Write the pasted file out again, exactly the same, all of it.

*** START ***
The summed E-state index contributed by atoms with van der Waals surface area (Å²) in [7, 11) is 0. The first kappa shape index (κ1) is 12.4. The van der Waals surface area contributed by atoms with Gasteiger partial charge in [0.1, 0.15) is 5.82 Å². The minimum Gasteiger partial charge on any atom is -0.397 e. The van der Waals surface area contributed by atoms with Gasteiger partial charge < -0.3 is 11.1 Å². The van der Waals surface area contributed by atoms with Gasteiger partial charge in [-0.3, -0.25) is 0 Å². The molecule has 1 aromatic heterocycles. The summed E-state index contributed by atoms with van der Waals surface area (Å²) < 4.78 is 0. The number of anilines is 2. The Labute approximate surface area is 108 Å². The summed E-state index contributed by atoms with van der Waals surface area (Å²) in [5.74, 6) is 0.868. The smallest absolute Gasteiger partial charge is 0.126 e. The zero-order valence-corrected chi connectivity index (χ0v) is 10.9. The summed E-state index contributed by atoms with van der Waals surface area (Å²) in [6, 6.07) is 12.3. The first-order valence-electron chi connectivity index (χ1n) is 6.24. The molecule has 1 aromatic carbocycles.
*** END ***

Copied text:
The summed E-state index contributed by atoms with van der Waals surface area (Å²) in [7, 11) is 0. The first kappa shape index (κ1) is 12.4. The van der Waals surface area contributed by atoms with Gasteiger partial charge in [0.1, 0.15) is 5.82 Å². The minimum Gasteiger partial charge on any atom is -0.397 e. The van der Waals surface area contributed by atoms with Gasteiger partial charge < -0.3 is 11.1 Å². The van der Waals surface area contributed by atoms with Gasteiger partial charge in [-0.3, -0.25) is 0 Å². The molecule has 1 aromatic heterocycles. The summed E-state index contributed by atoms with van der Waals surface area (Å²) < 4.78 is 0. The number of anilines is 2. The Labute approximate surface area is 108 Å². The summed E-state index contributed by atoms with van der Waals surface area (Å²) in [5.74, 6) is 0.868. The smallest absolute Gasteiger partial charge is 0.126 e. The zero-order valence-corrected chi connectivity index (χ0v) is 10.9. The summed E-state index contributed by atoms with van der Waals surface area (Å²) in [6, 6.07) is 12.3. The first-order valence-electron chi connectivity index (χ1n) is 6.24. The molecule has 1 aromatic carbocycles.